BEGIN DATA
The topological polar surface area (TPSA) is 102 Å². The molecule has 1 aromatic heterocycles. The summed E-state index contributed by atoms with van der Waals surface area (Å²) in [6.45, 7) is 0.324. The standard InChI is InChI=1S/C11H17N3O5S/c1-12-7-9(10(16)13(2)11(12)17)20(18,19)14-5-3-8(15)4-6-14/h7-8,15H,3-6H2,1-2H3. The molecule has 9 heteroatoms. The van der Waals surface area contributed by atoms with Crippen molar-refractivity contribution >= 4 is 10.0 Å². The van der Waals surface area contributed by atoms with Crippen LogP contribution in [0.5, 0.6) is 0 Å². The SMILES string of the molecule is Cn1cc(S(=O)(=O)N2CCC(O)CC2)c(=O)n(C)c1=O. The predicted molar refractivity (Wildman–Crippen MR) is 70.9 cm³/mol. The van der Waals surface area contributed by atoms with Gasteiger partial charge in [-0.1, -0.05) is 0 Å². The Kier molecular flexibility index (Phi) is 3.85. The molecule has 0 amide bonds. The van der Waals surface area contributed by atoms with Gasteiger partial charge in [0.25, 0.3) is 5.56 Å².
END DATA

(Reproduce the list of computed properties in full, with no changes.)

The topological polar surface area (TPSA) is 102 Å². The molecule has 1 aromatic heterocycles. The summed E-state index contributed by atoms with van der Waals surface area (Å²) in [6.45, 7) is 0.324. The standard InChI is InChI=1S/C11H17N3O5S/c1-12-7-9(10(16)13(2)11(12)17)20(18,19)14-5-3-8(15)4-6-14/h7-8,15H,3-6H2,1-2H3. The molecule has 9 heteroatoms. The van der Waals surface area contributed by atoms with Crippen molar-refractivity contribution >= 4 is 10.0 Å². The van der Waals surface area contributed by atoms with Crippen LogP contribution in [0.5, 0.6) is 0 Å². The SMILES string of the molecule is Cn1cc(S(=O)(=O)N2CCC(O)CC2)c(=O)n(C)c1=O. The predicted molar refractivity (Wildman–Crippen MR) is 70.9 cm³/mol. The van der Waals surface area contributed by atoms with Gasteiger partial charge in [-0.1, -0.05) is 0 Å². The Kier molecular flexibility index (Phi) is 3.85. The molecule has 0 amide bonds. The van der Waals surface area contributed by atoms with Gasteiger partial charge in [0.25, 0.3) is 5.56 Å².